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Learn How to Prepare Your User Access Review to Comply with the General Data Protection Regulation (GDPR)

by Hernan Huwyler

May 17, 2018

Reviewing the user and database access in your SAP system to prepare for the new General Data Protection Regulation (GDPR) in the European Union has some particular requirements. Controls should be reinforced on user and database rights to access tables with personal information. Documentation, validation, and coordination should also be more comprehensive.

Compliance with the General Data Protection Regulation (GDPR) requires improving SAP data governance in companies collecting, using, and transferring personal data of European Union (EU) residents. These new privacy rules become effective on May 25, 2018, and also apply to companies based outside the EU if they offer products or services in the EU single market.

The review of who has access to what (also called access certification) to comply with this regulation needs to be performed by a control methodology that differs from the one normally used. The access review for GDPR compliance should cover master data of employees, candidates, vendors, contractors, clients, suppliers, and business partners, as well as any other standard or custom table or table field containing personal information (see my previous SAP Experts article, “How to Prepare Your SAP System for the New European Union General Data Protection Regulation.” [September 2016]) This article contains tips to adjust and improve the user access review to comply with the GDPR.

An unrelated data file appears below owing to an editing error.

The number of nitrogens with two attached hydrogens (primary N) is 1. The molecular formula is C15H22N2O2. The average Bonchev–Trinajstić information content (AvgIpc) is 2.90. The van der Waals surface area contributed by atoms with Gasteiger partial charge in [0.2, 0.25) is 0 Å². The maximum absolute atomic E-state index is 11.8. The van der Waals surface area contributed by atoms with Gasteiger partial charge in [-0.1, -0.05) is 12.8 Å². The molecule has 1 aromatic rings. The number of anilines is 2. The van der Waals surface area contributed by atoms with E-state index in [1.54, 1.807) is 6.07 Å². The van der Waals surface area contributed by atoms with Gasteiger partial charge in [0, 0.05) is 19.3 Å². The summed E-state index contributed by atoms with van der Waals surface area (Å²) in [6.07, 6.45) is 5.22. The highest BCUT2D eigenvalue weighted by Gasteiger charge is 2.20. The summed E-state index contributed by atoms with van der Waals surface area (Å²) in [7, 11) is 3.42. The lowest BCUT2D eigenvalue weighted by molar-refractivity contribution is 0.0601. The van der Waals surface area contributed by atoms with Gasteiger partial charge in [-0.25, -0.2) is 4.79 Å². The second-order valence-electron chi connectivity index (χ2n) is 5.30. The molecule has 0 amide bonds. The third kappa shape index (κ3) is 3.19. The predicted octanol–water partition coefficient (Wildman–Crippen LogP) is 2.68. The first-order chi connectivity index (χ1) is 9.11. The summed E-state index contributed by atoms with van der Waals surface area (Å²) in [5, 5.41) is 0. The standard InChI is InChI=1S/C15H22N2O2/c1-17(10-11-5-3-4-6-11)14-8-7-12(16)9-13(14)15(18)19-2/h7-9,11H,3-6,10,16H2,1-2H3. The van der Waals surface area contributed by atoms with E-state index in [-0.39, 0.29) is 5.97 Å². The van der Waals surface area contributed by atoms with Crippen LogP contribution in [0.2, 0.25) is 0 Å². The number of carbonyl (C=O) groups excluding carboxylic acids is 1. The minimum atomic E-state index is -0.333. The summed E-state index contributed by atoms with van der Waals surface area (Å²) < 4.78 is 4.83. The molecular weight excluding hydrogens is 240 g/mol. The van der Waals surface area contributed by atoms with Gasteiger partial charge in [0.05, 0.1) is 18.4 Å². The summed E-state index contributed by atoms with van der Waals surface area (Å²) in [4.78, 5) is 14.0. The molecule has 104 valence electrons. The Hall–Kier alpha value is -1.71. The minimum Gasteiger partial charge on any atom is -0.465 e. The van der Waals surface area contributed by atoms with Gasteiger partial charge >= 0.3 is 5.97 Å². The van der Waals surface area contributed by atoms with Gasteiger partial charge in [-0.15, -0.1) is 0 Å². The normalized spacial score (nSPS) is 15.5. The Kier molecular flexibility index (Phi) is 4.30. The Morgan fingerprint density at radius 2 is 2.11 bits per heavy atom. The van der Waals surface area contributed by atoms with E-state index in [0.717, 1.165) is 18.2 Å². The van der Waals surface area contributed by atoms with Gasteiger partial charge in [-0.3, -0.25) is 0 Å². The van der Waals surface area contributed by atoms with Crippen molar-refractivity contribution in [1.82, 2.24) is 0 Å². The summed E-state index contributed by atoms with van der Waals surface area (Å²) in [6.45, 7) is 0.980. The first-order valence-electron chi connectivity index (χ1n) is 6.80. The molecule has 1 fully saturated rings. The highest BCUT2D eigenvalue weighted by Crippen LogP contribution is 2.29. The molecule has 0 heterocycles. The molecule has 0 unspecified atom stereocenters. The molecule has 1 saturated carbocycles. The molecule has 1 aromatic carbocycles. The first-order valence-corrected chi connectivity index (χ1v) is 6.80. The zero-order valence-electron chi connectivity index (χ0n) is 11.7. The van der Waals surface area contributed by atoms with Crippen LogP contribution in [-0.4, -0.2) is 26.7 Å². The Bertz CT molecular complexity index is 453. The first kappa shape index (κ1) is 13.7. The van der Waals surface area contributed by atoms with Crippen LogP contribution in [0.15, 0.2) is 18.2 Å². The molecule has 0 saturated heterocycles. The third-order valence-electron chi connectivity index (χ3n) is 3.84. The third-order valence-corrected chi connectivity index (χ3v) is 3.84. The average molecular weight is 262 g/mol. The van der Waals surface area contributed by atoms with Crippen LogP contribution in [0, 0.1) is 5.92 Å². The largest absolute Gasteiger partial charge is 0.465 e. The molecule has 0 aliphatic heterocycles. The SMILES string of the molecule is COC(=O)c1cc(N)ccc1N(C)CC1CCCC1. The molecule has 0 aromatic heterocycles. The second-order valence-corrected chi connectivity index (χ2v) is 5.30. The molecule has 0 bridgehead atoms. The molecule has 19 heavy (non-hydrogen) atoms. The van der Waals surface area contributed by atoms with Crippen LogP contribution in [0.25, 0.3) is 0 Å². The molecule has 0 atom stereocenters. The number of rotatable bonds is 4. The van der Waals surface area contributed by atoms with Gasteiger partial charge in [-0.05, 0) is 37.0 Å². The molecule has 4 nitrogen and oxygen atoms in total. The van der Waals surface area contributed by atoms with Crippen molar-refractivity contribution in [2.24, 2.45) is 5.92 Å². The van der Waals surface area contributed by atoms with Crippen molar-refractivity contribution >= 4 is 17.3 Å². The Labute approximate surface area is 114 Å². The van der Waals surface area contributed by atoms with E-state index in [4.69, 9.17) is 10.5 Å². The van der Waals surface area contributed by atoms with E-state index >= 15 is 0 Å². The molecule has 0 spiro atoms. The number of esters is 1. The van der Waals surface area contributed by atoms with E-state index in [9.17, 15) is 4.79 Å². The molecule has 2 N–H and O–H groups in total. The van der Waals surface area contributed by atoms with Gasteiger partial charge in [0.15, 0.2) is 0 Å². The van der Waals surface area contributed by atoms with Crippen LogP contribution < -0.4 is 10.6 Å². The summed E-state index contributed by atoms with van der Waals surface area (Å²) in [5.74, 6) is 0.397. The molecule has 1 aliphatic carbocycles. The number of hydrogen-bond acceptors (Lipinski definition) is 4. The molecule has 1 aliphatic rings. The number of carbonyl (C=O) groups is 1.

Performing the SAP user access review for GDPR compliance has particularities. While the review of access to create, change, and delete transactions, critical object authorizations, and segregation of duties is performed by frequent well-defined controls, the review of listing and display access for personal information is generally not covered in depth. SAP system managers have developed strong access controls over displaying sensitive financial information in budgets and business planning over time. However, access to personal information has gotten much less attention. The user and database access review should now consider the need to align controls to the GDPR project and the documentation for compliance.

It is important that SAP system managers interview the GDPR sponsors in organizations, such as the compliance officer and the legal department, to clarify their expectations and requirements. Some organizations focused on monitoring personal information or processing sensitive data on a large scale should appoint a data protection officer as the leading privacy sponsor. SAP system managers involved in access security should closely communicate with these GDPR sponsors. This communication with the GDPR sponsors ultimately allows SAP system managers to engage the business line in supporting changes.